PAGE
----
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His women have been slut-shamed
for years; now it’s Clinton’s turn
    By Sarah Spisak

IN JUNE 2018, Craig Melvin of The Today Show sat down with Bill Clinton and writer James Patterson to discuss a book the pair had just written about a fictional president – but the interview eventually segued into questions about Clinton’s past and the present #Metoo movement.

“If you were president – today, 2018 – how would you approach the accusations differently?” Melvin asks.

“Well,” Clinton says with a smile, “I don’t think it would be an issue, because people would be using the facts instead of the imagined facts.” Clinton’s eyes widen as he emphasizes the word “imagined.”

Personally, I don’t think anything can be more factual than the former president’s DNA-matching semen stains on a 22-year-old intern’s dress. So, I’m confused about the  “imagined facts” to which Clinton is referring. He never clarifies, instead saying that he “doesn’t want to get into the facts.”

Then, he steers the conversation into the “serious allegations against the current occupant of the Oval Office.”

Yes, there are accusations against Trump, but that doesn’t have anything to do with Clinton – aside from giving him a place to shift the focus.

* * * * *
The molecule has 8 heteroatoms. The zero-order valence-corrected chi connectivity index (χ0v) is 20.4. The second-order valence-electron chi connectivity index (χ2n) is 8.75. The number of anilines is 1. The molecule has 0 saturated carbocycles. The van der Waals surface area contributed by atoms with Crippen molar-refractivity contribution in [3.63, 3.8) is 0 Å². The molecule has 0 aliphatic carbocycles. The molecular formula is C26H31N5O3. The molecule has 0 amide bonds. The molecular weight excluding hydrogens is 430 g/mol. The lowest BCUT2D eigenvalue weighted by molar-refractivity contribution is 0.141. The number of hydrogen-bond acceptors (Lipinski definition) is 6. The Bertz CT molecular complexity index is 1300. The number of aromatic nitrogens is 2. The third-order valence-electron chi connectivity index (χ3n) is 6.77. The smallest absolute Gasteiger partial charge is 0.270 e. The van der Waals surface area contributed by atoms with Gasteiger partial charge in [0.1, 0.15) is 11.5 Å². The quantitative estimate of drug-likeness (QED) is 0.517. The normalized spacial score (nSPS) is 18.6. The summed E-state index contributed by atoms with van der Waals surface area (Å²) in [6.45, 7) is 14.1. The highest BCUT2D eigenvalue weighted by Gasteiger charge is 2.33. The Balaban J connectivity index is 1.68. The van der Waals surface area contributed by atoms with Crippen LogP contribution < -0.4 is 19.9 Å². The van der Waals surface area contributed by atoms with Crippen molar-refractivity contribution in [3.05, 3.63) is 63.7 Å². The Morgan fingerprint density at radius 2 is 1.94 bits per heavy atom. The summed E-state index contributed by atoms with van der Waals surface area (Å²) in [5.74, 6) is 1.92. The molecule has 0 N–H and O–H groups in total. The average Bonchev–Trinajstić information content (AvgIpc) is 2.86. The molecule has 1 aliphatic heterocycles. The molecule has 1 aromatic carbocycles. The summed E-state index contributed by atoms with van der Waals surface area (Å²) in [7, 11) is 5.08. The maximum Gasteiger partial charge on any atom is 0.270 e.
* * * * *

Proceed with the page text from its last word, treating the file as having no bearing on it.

In total, Clinton has had four public accusations of sexual assault or misconduct thrown at him: the rape of Jaunita Broderick in 1978; the sexual assault of Leslie Millwee in 1980; the sexual harassment of Paula Jones in 1991; the groping of Kathleen Willey in 1993.

Recently, four more women have filed lawsuits, accusing Clinton of sexually assaulting them when they were in their late teens and working for Ron Burkle, a billionaire investor and friend of Clinton. These women have not gone public with their names or accusations yet, but according to the British newspaper The Telegraph, whose reporter spoke to a former official of Clinton’s office, are ready to, if Clinton denies the allegations and settlement offers.

In 1994, Paula Jones sued Clinton for sexual harassment. It was this case that led to the exploitation of Clinton’s second extra-marital affair; the first was with Gennifer Flowers, a relationship Clinton claims lasted only one night in 1977. However, Flowers says it was a relationship that lasted 12 years.

Monica Lewinsky was his second, and most famous affair.

At the time, Clinton was 49 and president of the United States. Lewinsky was a 22-year old, just out of college working her first major job.

Although the relationship was consensual, the abuse of power and authority is disturbing. When the flirting began, he should have put a stop to it then and there, but instead he became the catalyst for the relationship.

This is the relationship with the hard facts that led to Clinton’s perjury in the Paula Jones case and eventual impeachment: the dress, the book, the hat pin and the cigar box.

Gifts and DNA evidence.

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